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The Great Resignation: Why are people leaving their jobs in Colorado Springs, and where are they going

COLORADO SPRINGS, Colo. (KRDO) -- Colorado currently ranks in the top ten states with the highest "quit rate" - exceeding the national average according to the U.S. Labor Department.

Amid the pandemic, a record number of people are deciding to leave and quit their jobs. Labor Department data shows that 4.4 million people quit their jobs in the U.S. in September, and the ongoing worker shortage is impacting southern Colorado right now, especially small businesses.

Rasta Pasta has been a staple in downtown Colorado Springs for over a decade, but the last 20 months have been challenging.

"We were all just a little unprepared for what would happen after we were allowed to re-opened," says owner Rebecca Taraborelli.

Taraborelli hoped things would get easier after the initial Covid lockdowns, but she says the roller coaster is just beginning.

"I think that there's a labor shortage, but quite frankly think we've had a mass exodus from the industry," says Taraborelli.

Rasta Pasta has 14 employees as of Wednesday, which is several fewer than they're used to. They are looking to hire, and they're really in need of qualified line cooks, but even with a slimmed-down staff, Taraborelli is adapting. She's offering a set schedule, a rarity in the restaurant world, and recently increased paychecks.

"We're paying more than we've ever paid," says Taraborelli. "That's tough because everything is more expensive, but it's the right thing to do and I think it does help retain people.”

Even with so many small businesses doing everything they can to keep staff, 900,000 workers left the hospitality industry specifically in August, according to the Labor Department.

We're seeing that locally too. Economists say the hospitality industry is what most people are leaving in Colorado Springs, transitioning to more office-based jobs. There's a big demand for jobs in the finance and insurance sectors right now. These jobs typically pay more, have more regular hours, and offer remote work opportunities and better benefits.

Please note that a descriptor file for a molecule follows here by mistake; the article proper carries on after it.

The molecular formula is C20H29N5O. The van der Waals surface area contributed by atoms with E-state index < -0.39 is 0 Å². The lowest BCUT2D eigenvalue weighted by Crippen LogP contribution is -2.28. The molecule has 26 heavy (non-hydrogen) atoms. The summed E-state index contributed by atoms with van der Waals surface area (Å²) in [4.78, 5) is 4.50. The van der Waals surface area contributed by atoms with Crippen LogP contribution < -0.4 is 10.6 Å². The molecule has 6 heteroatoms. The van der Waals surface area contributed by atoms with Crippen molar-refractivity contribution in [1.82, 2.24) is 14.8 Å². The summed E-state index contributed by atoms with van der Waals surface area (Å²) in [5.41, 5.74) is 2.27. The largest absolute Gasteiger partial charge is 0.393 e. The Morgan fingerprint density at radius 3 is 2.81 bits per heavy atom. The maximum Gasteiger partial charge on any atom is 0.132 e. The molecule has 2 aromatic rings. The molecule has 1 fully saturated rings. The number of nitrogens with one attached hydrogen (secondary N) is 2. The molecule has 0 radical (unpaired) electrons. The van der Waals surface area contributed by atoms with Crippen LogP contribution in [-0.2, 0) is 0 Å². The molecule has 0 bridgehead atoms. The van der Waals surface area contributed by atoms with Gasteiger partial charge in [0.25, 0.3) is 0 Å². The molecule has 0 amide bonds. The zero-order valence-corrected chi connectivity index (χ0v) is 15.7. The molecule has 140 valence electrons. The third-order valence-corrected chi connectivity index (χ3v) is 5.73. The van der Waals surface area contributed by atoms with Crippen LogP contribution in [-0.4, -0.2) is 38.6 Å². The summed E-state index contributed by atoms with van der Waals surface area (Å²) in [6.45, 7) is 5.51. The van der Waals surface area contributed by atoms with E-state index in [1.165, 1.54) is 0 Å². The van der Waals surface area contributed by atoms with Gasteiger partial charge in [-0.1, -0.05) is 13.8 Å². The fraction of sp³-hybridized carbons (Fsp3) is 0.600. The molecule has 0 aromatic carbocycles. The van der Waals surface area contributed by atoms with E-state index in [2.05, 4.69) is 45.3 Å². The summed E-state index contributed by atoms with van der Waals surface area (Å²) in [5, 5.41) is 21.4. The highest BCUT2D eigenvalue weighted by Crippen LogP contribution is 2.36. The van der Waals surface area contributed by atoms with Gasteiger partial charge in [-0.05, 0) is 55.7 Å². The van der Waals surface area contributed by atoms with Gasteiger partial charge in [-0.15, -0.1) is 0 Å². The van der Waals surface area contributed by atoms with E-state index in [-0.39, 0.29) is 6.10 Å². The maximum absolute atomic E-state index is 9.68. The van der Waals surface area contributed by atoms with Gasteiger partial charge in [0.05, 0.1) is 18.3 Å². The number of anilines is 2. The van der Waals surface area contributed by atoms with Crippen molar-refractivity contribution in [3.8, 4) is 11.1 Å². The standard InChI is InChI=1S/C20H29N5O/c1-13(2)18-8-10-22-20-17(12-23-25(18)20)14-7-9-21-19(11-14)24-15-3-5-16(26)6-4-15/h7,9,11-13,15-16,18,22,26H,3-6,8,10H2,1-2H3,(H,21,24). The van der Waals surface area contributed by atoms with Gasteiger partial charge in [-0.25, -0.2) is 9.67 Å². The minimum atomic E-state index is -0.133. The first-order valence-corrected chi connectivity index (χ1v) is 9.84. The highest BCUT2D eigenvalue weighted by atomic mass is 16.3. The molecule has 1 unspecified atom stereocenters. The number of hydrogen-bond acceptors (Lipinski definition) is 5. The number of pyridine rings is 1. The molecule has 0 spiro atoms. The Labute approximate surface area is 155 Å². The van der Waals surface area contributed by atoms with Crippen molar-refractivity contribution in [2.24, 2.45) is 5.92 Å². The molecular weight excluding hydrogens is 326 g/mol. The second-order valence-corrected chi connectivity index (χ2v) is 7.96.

"It looks like we square up pretty well if you look at openings and the percentage of people who are unemployed, but really what we have is a miss-match between openings and what workers' skill levels are," says Rachel Beck, VP Government Affairs, COS Chamber and EDC.

That's why local organizations are working together to close that gap.

"We have resources to help employers redo their job descriptions --a skills-based, competency-based job description-- and you are opening the door to a lot more opportunity looking at transferable skill sets," says Traci Marques, CEO and Executive Director of the Pikes Peak Workforce Center.

Experts say the pandemic accelerated and underscored the labor shortages, but the root of a lot of problems is pre-pandemic. The U.S. workforce is likely to shrink even more in the coming years, according to the Bureau of Labor Statistics, as more people get to retirement age and fewer people have children. This has been exasperated recently because a lot of people chose to take early retirement instead of working through all the Covid complications.

"It's like the wild west ... you order 60 cases of food and then the following day you have no idea what time the truck is coming because they have driver shortages," says Taraborelli.

If there are fewer people working, the supply chain is disrupted and it drives up prices, which is what we're seeing right now.

"Pre-pandemic cost us between $65 and $69 a case, and now paying between $133 and $144 for a case of chicken," says Taraborelli.

For Taraborelli, running a restaurant has never been harder, but she says she'll continue serving up a little spice, through all the uncertainty.

"Do what we've always done in the restaurant industry which is work hard, be innovative, and keep hustling," says Taraborelli.

Economists say it's going to be at least 3-5 years before the hospitality industry fully recovers. They tell us it's hard to predict the long-term impacts of this labor shortage, but in the short-term, we are already seeing more incentives and raising wages in certain industries to attract workers. That increase is often passed on to the consumer.

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Brynn Carman

Brynn is an anchor on Good Morning Colorado. Learn more about Brynn here.



  1. There has been an exodus of people leaving Colorado Springs even since Denver workers started moving down here. That caused the cost of housing to go through the roof, more than many people can afford while living on Colorado Springs wages.

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